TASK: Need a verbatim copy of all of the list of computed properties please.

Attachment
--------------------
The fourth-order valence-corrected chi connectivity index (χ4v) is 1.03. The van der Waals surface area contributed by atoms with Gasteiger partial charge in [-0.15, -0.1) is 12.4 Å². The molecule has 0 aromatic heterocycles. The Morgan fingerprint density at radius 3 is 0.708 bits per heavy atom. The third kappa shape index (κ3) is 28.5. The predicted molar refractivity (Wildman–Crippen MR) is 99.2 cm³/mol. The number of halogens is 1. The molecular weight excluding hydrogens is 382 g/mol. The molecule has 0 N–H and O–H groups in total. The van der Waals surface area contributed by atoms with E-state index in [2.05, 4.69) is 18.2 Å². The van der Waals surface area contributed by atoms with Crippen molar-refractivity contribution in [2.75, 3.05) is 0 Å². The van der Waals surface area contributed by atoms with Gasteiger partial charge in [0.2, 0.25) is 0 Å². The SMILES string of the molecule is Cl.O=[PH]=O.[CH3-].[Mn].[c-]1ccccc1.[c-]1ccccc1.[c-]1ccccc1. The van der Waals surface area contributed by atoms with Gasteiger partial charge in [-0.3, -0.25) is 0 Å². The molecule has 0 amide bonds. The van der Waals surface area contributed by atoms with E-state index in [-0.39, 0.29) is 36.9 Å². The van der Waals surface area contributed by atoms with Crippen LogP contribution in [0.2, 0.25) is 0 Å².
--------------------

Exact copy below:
The fourth-order valence-corrected chi connectivity index (χ4v) is 1.03. The van der Waals surface area contributed by atoms with Gasteiger partial charge in [-0.15, -0.1) is 12.4 Å². The molecule has 0 aromatic heterocycles. The Morgan fingerprint density at radius 3 is 0.708 bits per heavy atom. The third kappa shape index (κ3) is 28.5. The predicted molar refractivity (Wildman–Crippen MR) is 99.2 cm³/mol. The number of halogens is 1. The molecular weight excluding hydrogens is 382 g/mol. The molecule has 0 N–H and O–H groups in total. The van der Waals surface area contributed by atoms with E-state index in [2.05, 4.69) is 18.2 Å². The van der Waals surface area contributed by atoms with Crippen molar-refractivity contribution in [2.75, 3.05) is 0 Å². The van der Waals surface area contributed by atoms with Gasteiger partial charge in [0.2, 0.25) is 0 Å². The SMILES string of the molecule is Cl.O=[PH]=O.[CH3-].[Mn].[c-]1ccccc1.[c-]1ccccc1.[c-]1ccccc1. The van der Waals surface area contributed by atoms with Gasteiger partial charge in [-0.3, -0.25) is 0 Å². The molecule has 0 amide bonds. The van der Waals surface area contributed by atoms with E-state index in [-0.39, 0.29) is 36.9 Å². The van der Waals surface area contributed by atoms with Crippen LogP contribution in [0.2, 0.25) is 0 Å².